Hormones & Libido

Cyndy Phillips Hormones

Libido is one of those bodily functions we unfortunately aren’t able to put a measurable numeric value on. The way libido is monitored is by referring to it as either low or high. Many biological, social, and psychological factors can affect sex drive, so it’s important to take a full inventory when trying to source the route of any libido related issue.

This post will delve into the hormones that drive sex, how they affect libido, the differences between male and female sex hormones, and how the menstrual cycle causes libido changes.

Testosterone is without a doubt the most influential hormone when it comes to sexual desire. Although common understanding may lead some to believe that testosterone is a male hormone, it is actually, like estrogen, present in both males and females – though the proportions are of course different. Testosterone is even produced differently in men than it is in women, with all of a woman’s testosterone coming from the adrenals glands and ovaries vs the testes in a man.

Hormonal changes like the menstrual cycle and menopause are normal parts of development, so hormonal changes are not necessarily indicative of a problem.

There are, however, reasons you may want to explore options like changing/altering medications or perhaps bio-identical hormone optimization therapy – one being if you experience a drop in libido or the pleasure you get from sex.

Some things that can affect hormone levels:

Menstrual Cycle

Throughout the menstrual cycle, hormone levels fluctuate. Libido actually commonly spikes before and around ovulation, and there is typically another, smaller spike during menstruation. Libido is at its lowest usually before menstruation, though these are just reported norms – your body may fluctuate differently, and that’s okay too!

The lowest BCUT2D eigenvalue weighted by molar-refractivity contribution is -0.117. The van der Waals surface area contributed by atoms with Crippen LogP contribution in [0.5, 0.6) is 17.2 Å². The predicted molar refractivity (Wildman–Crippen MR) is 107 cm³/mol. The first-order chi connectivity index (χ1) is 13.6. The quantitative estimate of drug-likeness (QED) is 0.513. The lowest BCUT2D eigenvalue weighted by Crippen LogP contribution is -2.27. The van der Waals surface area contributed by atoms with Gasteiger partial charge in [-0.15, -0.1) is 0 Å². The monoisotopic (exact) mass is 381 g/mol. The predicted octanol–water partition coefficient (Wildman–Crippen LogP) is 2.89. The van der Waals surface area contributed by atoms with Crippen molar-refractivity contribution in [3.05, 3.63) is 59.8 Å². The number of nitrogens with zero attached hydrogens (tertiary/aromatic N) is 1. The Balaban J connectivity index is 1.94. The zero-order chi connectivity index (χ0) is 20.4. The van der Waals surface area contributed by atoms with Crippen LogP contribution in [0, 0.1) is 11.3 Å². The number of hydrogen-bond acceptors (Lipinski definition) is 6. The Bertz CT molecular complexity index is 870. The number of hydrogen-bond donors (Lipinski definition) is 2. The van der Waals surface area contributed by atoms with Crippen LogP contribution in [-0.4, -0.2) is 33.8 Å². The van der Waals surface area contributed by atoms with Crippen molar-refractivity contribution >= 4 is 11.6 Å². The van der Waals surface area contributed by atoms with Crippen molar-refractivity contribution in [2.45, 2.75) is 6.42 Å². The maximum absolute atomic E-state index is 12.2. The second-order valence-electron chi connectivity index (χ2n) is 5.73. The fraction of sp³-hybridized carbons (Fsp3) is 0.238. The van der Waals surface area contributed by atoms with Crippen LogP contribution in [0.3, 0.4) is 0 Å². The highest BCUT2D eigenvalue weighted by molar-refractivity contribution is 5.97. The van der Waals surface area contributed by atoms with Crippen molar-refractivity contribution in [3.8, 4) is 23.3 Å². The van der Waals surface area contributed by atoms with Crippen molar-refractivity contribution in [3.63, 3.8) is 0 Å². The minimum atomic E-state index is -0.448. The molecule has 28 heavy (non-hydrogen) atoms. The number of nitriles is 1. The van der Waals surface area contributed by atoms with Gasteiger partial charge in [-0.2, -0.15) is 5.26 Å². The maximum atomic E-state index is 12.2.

Postmenopausal women, and many women using hormonal birth control methods, have less variation in sexual desire.

Hormonal Birth Control Methods i.e. The Pill

Ironically, hormonal methods of contraception like the pill, the patch, or vaginal inserts may affect libido and sexual function because they do their job by way of suppressing the natural cycle of hormones in the body.

For some women, birth control can cause libido to increase, while others may experience a decrease in desire. Some may find it more difficult to achieve orgasm, or possibly develop vaginal dryness. The effects vary pretty dramatically from woman to woman.

Levels of estrogen and progesterone increase during pregnancy. Along with an increase in blood flow to the genitals, these changes can lead to increased desire. Alternatively, common symptoms of pregnancy include fatigue, pain, and nausea, which in combination with body changes and self-image, may extinguish libido.

Women often experience a dip in libido while in the nursing phase. Some have no drive whatsoever and become unable to achieve orgasm. This is a normal occurrence and often libido will return once the baby is nursing less or no longer.

During perimenopause — the years leading up to menopause — estrogen levels spike and fall erratically while progesterone levels decline. After menopause — which occurs when menstrual periods have stopped for a full year — both progesterone and estrogen steady out at low levels.

During these years, women may experience less desire and increased vaginal dryness. Using a lubricant can help. Hormonal supplements such as estrogen cream applied topically to the vagina, are sometimes used to address dryness.

Some women report that the relief from the fear of pregnancy encourages new-found sexual freedom.